Lessons on oil and preparedness
By Sophie Isbister, Life & Style Editor
In case you missed it, this is part two of a six-part series on banishing shampoo from my beauty regimen. And I can already tell it’s going to be the most intense personal journey of my 20’s! One week in, my thoughts are mixed: the road is bumpy and slick with grease, and is there even a light at the end of this lubed-up tunnel? Read along, dear reader.
In my first few days of no ‘poo, I learned a lot—mostly about oil and preparedness. Day one was easy. Day two, I put my hair in a ponytail and went about my business. Day three and four were excruciating, but the good news is, I learned what everyone else is thinking about my greasy hair: absolutely nothing! Everyone who I neurotically polled—and that’s about, oh, I don’t know, everyone I came in contact with—said that they could barely tell my hair was oily. That still didn’t stop me from feeling like a seething grease-ball, but combined with a bandanna, the pep talks from my friends and colleagues were genuinely helpful.
So on day four, at my wit’s end with my unmanageably oiled coif, I made my first attempt at washing with baking soda and rinsing with diluted apple cider vinegar. That’s when I learned that I was woefully unprepared to go no ‘poo. First off, I hadn’t gotten a hair trim before embarking on my journey. Immediately after working a comb through my tangled split ends (saved up over a couple months of unseasonably dry weather), I placed a phone call to my hairdresser and made an appointment ASAP.
I wanted to get a haircut not only to try one of those long bobs everyone is talking about, but also to ask my trusted stylist Rosalind Downey what she thinks about this whole no ‘poo fad. I was happy to learn that not only does Rosalind think that going shampoo-free is a good idea, she had some helpful tips as well. While she cut my hair into a totally on-trend lob, she touted the benefits of apple cider vinegar as a conditioner.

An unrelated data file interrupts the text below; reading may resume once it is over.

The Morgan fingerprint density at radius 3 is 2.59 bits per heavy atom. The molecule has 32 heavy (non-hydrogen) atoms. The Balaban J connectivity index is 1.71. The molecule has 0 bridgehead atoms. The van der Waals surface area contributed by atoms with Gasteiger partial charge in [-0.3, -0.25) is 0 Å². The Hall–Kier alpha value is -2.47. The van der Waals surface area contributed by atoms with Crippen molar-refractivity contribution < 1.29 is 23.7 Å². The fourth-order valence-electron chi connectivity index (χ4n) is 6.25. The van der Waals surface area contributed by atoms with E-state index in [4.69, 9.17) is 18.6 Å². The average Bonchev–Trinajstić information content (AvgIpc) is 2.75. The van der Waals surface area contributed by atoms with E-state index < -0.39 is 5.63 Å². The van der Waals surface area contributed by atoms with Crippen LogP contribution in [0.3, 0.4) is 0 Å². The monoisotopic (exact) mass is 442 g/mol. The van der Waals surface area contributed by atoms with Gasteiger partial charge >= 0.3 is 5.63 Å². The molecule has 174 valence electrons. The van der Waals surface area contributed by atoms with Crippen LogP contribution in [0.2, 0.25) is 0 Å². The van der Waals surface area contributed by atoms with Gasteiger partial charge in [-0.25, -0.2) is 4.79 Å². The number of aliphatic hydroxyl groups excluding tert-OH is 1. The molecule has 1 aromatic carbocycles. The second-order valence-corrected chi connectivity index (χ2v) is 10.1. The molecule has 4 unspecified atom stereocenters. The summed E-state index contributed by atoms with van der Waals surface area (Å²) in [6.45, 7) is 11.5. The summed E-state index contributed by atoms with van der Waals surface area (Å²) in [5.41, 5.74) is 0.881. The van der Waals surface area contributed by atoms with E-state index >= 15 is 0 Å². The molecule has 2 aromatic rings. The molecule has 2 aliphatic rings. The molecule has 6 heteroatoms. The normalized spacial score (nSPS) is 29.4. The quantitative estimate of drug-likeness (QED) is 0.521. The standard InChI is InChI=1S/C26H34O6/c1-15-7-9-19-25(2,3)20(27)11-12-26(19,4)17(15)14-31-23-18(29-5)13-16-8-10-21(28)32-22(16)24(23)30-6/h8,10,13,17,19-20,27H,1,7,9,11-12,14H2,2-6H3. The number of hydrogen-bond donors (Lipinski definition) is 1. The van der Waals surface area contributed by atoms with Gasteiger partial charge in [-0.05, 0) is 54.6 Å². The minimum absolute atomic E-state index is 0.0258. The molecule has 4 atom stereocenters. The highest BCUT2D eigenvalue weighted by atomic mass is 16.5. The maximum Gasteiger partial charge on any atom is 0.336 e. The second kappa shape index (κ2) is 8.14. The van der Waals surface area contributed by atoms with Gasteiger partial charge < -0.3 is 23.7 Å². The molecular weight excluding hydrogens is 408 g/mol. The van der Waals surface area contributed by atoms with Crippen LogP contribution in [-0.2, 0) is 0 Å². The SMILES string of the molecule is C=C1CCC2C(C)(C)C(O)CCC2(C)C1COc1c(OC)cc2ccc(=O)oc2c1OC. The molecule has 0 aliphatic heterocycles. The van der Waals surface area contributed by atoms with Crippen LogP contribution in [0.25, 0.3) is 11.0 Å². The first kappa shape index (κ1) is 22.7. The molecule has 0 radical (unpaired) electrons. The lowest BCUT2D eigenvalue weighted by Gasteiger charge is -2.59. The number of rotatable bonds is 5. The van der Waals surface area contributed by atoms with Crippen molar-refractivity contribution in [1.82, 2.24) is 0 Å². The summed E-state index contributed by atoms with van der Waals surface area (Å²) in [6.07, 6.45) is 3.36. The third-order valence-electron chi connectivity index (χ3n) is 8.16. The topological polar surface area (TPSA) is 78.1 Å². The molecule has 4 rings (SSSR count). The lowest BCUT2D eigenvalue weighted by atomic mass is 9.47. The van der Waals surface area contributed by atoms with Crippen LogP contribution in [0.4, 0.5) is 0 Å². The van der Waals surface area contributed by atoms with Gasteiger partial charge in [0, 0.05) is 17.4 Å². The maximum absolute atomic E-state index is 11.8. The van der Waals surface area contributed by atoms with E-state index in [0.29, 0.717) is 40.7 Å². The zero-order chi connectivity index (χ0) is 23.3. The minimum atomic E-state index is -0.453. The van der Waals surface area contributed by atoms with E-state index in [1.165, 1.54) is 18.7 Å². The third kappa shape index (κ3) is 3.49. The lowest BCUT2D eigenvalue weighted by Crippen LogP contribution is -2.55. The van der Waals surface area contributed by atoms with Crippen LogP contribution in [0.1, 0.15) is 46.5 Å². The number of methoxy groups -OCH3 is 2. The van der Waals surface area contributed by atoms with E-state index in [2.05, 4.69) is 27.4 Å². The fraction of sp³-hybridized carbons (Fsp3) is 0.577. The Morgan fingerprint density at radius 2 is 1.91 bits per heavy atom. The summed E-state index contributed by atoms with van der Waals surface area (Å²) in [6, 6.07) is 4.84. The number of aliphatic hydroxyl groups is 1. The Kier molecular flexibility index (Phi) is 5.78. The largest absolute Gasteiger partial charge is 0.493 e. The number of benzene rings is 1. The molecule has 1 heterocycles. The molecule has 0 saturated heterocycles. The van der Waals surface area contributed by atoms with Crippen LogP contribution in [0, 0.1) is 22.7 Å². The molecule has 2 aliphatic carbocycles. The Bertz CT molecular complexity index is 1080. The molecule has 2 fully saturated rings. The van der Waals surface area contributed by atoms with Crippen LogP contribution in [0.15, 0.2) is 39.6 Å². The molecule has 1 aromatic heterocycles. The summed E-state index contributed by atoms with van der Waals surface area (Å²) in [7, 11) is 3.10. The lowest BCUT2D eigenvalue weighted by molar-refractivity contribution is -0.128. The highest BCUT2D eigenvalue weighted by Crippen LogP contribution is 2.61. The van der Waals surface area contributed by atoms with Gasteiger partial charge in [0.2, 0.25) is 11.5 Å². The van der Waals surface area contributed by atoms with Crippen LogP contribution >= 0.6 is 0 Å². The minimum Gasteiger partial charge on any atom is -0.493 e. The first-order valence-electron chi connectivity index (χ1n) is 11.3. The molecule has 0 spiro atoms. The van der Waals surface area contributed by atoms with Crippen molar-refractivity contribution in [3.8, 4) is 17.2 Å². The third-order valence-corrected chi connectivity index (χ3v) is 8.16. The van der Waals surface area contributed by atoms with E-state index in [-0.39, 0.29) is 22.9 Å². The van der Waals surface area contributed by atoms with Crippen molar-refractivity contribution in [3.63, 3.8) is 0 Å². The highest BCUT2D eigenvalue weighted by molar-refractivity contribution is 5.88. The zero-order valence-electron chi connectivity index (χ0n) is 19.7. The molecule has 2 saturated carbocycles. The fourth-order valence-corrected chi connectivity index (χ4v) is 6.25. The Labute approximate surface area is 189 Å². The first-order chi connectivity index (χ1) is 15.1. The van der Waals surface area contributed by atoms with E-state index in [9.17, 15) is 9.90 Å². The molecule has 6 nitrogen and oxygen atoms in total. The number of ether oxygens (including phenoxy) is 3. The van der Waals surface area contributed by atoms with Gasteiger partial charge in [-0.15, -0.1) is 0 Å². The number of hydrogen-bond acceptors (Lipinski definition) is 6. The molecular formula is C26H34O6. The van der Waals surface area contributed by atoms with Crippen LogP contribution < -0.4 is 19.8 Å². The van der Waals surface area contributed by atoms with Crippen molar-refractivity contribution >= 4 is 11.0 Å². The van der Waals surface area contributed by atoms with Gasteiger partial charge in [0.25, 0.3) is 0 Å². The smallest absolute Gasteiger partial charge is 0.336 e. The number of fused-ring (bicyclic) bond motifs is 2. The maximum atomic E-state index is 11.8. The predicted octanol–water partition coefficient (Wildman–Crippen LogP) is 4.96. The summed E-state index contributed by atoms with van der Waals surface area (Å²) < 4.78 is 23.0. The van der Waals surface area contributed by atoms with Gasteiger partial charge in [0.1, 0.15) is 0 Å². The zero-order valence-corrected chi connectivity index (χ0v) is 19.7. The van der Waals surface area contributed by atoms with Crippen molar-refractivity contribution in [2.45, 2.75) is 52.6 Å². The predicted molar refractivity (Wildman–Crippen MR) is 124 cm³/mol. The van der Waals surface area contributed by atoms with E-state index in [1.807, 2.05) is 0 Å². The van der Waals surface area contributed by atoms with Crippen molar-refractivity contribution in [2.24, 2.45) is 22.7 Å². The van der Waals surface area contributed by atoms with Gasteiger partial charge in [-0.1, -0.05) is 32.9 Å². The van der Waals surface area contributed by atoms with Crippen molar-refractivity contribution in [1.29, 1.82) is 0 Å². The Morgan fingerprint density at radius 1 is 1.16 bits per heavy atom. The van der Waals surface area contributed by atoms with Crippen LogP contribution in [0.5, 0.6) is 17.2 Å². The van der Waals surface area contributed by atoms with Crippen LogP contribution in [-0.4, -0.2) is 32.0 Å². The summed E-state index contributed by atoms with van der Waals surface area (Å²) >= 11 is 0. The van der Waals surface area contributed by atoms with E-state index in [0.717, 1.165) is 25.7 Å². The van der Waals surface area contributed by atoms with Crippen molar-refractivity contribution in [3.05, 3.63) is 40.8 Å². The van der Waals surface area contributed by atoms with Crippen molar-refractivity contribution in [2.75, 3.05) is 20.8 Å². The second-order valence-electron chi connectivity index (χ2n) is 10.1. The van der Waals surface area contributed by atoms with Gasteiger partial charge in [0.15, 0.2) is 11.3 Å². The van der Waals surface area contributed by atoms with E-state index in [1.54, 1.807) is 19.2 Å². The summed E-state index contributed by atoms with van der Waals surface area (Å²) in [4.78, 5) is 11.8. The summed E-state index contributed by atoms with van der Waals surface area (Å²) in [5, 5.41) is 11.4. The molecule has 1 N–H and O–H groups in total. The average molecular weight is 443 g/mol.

“Apple cider vinegar won’t make your hair any softer while you’re in the shower,” said Rosalind, “but it balances out the pH balance of your hair. It’ll smooth the cortex down, stop it from being fuzzy, do all of those things, but you just have to remember that it’s a rinse—it doesn’t have a thick or creamy consistency like a conditioner.”
Rosalind’s comments confirm my experience with my apple cider vinegar rinse. I told her that I had been pretty unsure about putting the vinegar rinse on in the shower; I ended up unceremoniously dumping it over my head, and not feeling very conditioned.
“It’s something weird you have to get used to,” Rosalind told me. She recommends using a spray bottle to saturate the hair with the vinegar rinse, and a squeeze bottle to apply the baking soda mixture—which, I’m happy to report, did leave my hair feeling pretty clean.
She also recommends that I use virgin coconut oil on the ends of my hair during my experiment, and told me how: “As soon as I get out of the shower I warm a bit [of coconut oil] in my hands so they just look shiny,” says Rosalind. “And then I just go on the ends and start working my way up, not anywhere near the roots. That helps get rid of the tangle. It keeps it healthy.”
With the blessing of my stylist, and a fresh cut free of tangle-making split ends, I embark onto my second week of blissful, shampoo-free simplicity. To recap: baking soda makes a great shampoo! Must buy a squeeze bottle. And a great haircut can improve your self-esteem, even if you are drowning in oil. Thanks for reading along, and tune in next week!